GAO Identifies Weakness in Fed and FDIC Oversight: In a report released on Tuesday, the GAO identified some weaknesses in the Fed and FDIC’s supervision of management at large financial institutions, saying the agencies were “missing an opportunity” to explain compliance deficiencies to big banks, saying “Communicating more complete information . . . could help ensure more timely corrective actions.” The GAO also detailed concerns over the Fed’s lack of established guidelines for escalating concerns, and reliance on the experience and judgment of officials, saying it was “risky” as “institutional knowledge can disappear in times of turnover.”


Brian Johnson Named Deputy Director at the CFPB: On Monday, CFPB Director Kathy Kraninger announced that Brian Johnson will serve as the Deputy Director. Mr. Johnson first joined the Bureau in December 2017 as Senior Advisor to the Director and was named Principal Policy Director in April 2018. Mr. Johnson has served as Acting Deputy Director since July 2018.

CFPB Announces Additions to Senior Leadership and Executive Teams: On Monday, the CFPB announced that Kate Fulton will serve as the Chief Operating Officer, Yasaman Sutton will serve as Senior Advisor and Counselor to the Director, Melissa Brand will serve as the Director of the Office of Civil Rights, and Jim Rice will serve as the Assistant Director of the Office of Servicemember Affairs.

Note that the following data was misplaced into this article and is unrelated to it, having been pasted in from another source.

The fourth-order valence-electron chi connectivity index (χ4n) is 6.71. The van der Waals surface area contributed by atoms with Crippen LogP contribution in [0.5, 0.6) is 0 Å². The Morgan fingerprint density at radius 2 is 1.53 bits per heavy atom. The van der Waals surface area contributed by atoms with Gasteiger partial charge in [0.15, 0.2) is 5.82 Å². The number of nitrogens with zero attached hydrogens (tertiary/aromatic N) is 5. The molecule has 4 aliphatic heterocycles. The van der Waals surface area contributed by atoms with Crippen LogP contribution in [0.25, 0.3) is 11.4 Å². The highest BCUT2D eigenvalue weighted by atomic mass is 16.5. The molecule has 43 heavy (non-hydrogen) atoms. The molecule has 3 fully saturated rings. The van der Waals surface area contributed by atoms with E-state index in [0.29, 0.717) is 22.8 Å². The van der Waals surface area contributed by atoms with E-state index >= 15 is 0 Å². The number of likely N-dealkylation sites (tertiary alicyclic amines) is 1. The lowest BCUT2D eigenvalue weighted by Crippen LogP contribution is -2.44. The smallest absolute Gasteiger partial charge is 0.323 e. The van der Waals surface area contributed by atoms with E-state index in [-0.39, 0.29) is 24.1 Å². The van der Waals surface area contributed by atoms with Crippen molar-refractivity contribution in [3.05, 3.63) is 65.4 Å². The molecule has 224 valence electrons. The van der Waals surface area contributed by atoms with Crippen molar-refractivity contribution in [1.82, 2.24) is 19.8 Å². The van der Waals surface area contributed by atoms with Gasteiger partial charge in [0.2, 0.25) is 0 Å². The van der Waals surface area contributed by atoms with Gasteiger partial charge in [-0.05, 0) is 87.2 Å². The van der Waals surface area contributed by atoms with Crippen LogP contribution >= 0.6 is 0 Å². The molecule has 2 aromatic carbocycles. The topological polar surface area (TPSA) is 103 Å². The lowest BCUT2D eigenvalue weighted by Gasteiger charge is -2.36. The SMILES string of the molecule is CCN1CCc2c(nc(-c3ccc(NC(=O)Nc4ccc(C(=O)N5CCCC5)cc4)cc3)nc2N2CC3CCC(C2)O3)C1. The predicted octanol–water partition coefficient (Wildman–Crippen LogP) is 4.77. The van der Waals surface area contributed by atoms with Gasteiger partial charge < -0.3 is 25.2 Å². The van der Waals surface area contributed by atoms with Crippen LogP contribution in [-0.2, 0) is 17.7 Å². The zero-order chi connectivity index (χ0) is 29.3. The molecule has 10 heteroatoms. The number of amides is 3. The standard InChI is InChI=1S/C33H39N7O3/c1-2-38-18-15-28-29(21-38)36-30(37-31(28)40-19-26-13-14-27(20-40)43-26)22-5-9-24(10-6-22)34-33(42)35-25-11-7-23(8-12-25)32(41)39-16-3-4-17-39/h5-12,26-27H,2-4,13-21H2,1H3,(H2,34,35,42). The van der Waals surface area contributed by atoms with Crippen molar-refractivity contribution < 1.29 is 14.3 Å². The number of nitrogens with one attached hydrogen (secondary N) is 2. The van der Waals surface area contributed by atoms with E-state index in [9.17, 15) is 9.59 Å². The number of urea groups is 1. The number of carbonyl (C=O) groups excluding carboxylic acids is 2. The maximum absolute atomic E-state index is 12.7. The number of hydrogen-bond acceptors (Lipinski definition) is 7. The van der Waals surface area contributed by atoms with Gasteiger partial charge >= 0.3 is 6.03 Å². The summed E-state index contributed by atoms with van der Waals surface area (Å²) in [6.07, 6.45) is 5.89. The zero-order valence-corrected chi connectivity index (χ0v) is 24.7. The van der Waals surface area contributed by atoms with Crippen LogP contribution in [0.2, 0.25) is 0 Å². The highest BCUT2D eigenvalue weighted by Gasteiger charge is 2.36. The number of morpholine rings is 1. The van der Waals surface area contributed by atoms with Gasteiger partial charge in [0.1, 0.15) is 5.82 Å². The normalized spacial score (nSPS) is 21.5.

Derek Kan Reportedly Under Consideration for Fed Seat: Derek Kan, who currently serves as an undersecretary at the Department of Transportation, is reportedly under consideration by the White House as a potential nominee for one of the two vacant seats on the Federal Reserve Board.

Craig Phillips to Depart Treasury Department: In a surprise move, Craig Phillips who works as a counselor to the Treasury Secretary announced he would be leaving next month.

Controversy-Plagued CFPB Associate Director Resigns: Eric Blankenstein, who served as the policy associate director for the Supervision, Enforcement and Fair Lending division at the CFPB, announced he would resign his position and leave the Bureau at the end of the month. Mr. Blankenstein had faced calls for removal ever since racially charged blog posts he authored surfaced last year. In response to the news, Sen. Sherrod Brown (D-OH) released a statement saying he “should have been fired for his hateful” posts, adding that “allowing him to resign is a serious moral and managerial failure.”


California Senate Blocks Update to Consumer Privacy Legislation: On Thursday, a bill that would strengthen California’s consumer privacy regulations was blocked by the appropriations committee, in a move that sponsor Sen. Hannah-Beth Jackson called “a major setback for California’s privacy rights.”